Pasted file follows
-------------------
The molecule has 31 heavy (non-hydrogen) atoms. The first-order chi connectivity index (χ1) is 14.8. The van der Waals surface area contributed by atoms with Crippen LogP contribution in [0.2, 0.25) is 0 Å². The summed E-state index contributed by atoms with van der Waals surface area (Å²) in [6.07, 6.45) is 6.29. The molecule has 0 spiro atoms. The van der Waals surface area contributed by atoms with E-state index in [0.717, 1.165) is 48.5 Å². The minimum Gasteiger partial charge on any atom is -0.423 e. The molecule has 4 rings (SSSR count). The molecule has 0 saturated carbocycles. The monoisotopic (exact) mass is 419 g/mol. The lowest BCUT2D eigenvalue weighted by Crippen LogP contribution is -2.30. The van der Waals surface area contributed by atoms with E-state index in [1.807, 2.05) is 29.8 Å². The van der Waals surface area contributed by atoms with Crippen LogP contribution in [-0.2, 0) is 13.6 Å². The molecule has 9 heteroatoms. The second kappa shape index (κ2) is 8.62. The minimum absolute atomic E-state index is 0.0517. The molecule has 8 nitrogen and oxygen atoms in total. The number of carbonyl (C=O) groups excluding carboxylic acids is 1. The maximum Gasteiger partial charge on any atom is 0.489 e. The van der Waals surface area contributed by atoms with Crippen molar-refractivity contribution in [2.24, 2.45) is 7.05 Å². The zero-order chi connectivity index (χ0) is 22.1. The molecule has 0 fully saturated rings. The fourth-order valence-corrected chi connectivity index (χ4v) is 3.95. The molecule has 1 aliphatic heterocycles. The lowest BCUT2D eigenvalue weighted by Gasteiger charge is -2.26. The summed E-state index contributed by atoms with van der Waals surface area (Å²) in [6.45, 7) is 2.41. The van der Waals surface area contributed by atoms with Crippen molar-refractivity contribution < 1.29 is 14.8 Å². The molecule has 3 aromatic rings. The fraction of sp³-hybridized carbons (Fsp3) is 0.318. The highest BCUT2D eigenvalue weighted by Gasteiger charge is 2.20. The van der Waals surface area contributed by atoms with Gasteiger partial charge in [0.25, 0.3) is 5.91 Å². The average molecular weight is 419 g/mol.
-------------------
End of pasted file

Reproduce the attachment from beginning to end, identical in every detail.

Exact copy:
The molecule has 31 heavy (non-hydrogen) atoms. The first-order chi connectivity index (χ1) is 14.8. The van der Waals surface area contributed by atoms with Crippen LogP contribution in [0.2, 0.25) is 0 Å². The summed E-state index contributed by atoms with van der Waals surface area (Å²) in [6.07, 6.45) is 6.29. The molecule has 0 spiro atoms. The van der Waals surface area contributed by atoms with E-state index in [0.717, 1.165) is 48.5 Å². The minimum Gasteiger partial charge on any atom is -0.423 e. The molecule has 4 rings (SSSR count). The molecule has 0 saturated carbocycles. The monoisotopic (exact) mass is 419 g/mol. The lowest BCUT2D eigenvalue weighted by Crippen LogP contribution is -2.30. The van der Waals surface area contributed by atoms with E-state index in [1.807, 2.05) is 29.8 Å². The van der Waals surface area contributed by atoms with Crippen LogP contribution in [-0.2, 0) is 13.6 Å². The molecule has 9 heteroatoms. The second kappa shape index (κ2) is 8.62. The minimum absolute atomic E-state index is 0.0517. The molecule has 8 nitrogen and oxygen atoms in total. The number of carbonyl (C=O) groups excluding carboxylic acids is 1. The maximum Gasteiger partial charge on any atom is 0.489 e. The van der Waals surface area contributed by atoms with Crippen molar-refractivity contribution in [2.24, 2.45) is 7.05 Å². The zero-order chi connectivity index (χ0) is 22.1. The molecule has 0 fully saturated rings. The fourth-order valence-corrected chi connectivity index (χ4v) is 3.95. The molecule has 1 aliphatic heterocycles. The lowest BCUT2D eigenvalue weighted by Gasteiger charge is -2.26. The summed E-state index contributed by atoms with van der Waals surface area (Å²) in [6.45, 7) is 2.41. The van der Waals surface area contributed by atoms with Crippen molar-refractivity contribution < 1.29 is 14.8 Å². The molecule has 3 aromatic rings. The fraction of sp³-hybridized carbons (Fsp3) is 0.318. The highest BCUT2D eigenvalue weighted by Gasteiger charge is 2.20. The van der Waals surface area contributed by atoms with Gasteiger partial charge in [0.25, 0.3) is 5.91 Å². The average molecular weight is 419 g/mol.